CIOs focus on capital planning, architecture
- By Diane Frank
- Apr 10, 2003
CIO Council Architecture and Infrastructure Committee
Guidance for how to integrate enterprise architecture into capital planning and the development of a component repository are among the top priorities for the federal CIO Council's Federal Architecture and Infrastructure Committee, officials said April 9.
The council's new subcommittees for this area — focusing on architecture governance, components and emerging technologies — have set their goals and also the immediate tasks they intend to turn out products on, said John Gilligan, chief information officer at the Air Force and the committee's co-chairman. He was speaking at the FOSE conference in Washington, D.C.
The Office of Management and Budget encouraged the committee's reorganization to provide a way for agencies to get involved in the development of the Federal Enterprise Architecture (FEA), but also to make sure that the FEA will be used within the agencies, said Norm Lorentz, OMB's chief technology officer.
In the past, the council has issued many recommendations and guidelines, but agencies could choose not to follow them. "Those days are done," Lorentz said.
The governance subcommittee's overarching goal is to integrate enterprise architecture into the government's basic management processes. As the first step, the subcommittee will develop guidelines for agencies to help them understand how to integrate enterprise architecture into their capital planning and investment control processes, Gilligan said.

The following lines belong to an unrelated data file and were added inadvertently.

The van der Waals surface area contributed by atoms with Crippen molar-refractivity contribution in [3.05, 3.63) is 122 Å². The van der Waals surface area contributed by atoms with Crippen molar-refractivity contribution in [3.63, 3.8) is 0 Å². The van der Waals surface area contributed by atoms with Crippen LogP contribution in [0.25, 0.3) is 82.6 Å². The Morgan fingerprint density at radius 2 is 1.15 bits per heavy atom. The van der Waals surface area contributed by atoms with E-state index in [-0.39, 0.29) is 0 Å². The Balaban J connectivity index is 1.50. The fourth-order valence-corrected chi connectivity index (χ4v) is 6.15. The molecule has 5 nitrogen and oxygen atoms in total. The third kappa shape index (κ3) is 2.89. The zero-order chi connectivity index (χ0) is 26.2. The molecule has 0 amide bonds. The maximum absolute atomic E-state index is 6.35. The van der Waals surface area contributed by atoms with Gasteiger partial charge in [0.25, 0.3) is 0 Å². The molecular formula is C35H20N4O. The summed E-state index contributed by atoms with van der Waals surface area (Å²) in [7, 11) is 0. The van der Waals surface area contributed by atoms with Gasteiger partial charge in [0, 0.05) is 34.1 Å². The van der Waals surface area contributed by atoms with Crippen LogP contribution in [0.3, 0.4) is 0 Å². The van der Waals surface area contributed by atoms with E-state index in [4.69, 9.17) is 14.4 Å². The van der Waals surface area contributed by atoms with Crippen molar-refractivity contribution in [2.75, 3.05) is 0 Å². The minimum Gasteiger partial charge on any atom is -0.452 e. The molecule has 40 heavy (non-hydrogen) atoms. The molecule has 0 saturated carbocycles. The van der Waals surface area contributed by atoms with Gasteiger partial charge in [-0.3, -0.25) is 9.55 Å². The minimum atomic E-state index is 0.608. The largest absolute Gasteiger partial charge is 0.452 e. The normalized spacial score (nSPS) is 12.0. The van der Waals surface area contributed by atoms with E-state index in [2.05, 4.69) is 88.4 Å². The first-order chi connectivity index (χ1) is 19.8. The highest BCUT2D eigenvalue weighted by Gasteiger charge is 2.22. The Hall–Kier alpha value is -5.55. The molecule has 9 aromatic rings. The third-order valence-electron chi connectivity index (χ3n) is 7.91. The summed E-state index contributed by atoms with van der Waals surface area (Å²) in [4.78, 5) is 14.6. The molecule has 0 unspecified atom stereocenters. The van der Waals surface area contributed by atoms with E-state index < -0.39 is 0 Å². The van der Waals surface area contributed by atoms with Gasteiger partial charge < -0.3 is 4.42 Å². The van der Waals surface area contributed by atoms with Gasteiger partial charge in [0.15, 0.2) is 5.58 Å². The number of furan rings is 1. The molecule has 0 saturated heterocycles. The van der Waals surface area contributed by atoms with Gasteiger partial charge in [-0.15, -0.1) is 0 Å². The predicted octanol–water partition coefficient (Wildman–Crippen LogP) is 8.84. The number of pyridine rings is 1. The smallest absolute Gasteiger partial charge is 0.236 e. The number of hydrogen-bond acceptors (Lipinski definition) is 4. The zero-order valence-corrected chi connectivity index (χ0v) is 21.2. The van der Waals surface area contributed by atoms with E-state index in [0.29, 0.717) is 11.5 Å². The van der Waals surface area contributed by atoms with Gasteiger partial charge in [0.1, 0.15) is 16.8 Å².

But a big part of the management integration is going to be aligning the agencies' enterprise architecture work with the FEA. So, the subcommittee is also working to reconcile definitions and other basic nomenclature across all agencies' architecture frameworks, particularly between the Defense Department and the civil agencies, Gilligan said.
The components subcommittee is also looking to solve the problem of not having a common vocabulary across government for what is a reusable service or technology component, and plans to provide a single strategy that agencies can use as a starting point, he said.
The idea of a repository to store all of the common components will require many policy decisions, including defining criteria that must be met before a component can be included for all agencies to use. The committee expects to do focused pilot testing for a while before putting out a final system, Gilligan said.
The emerging technologies subcommittee is still developing its work plan and tasks, but members are already focusing on some specific technologies that the old enterprise architecture committee oversaw, Gilligan said. These include public-key infrastructure, Extensible Markup Language, directory services and assistive technologies, he said.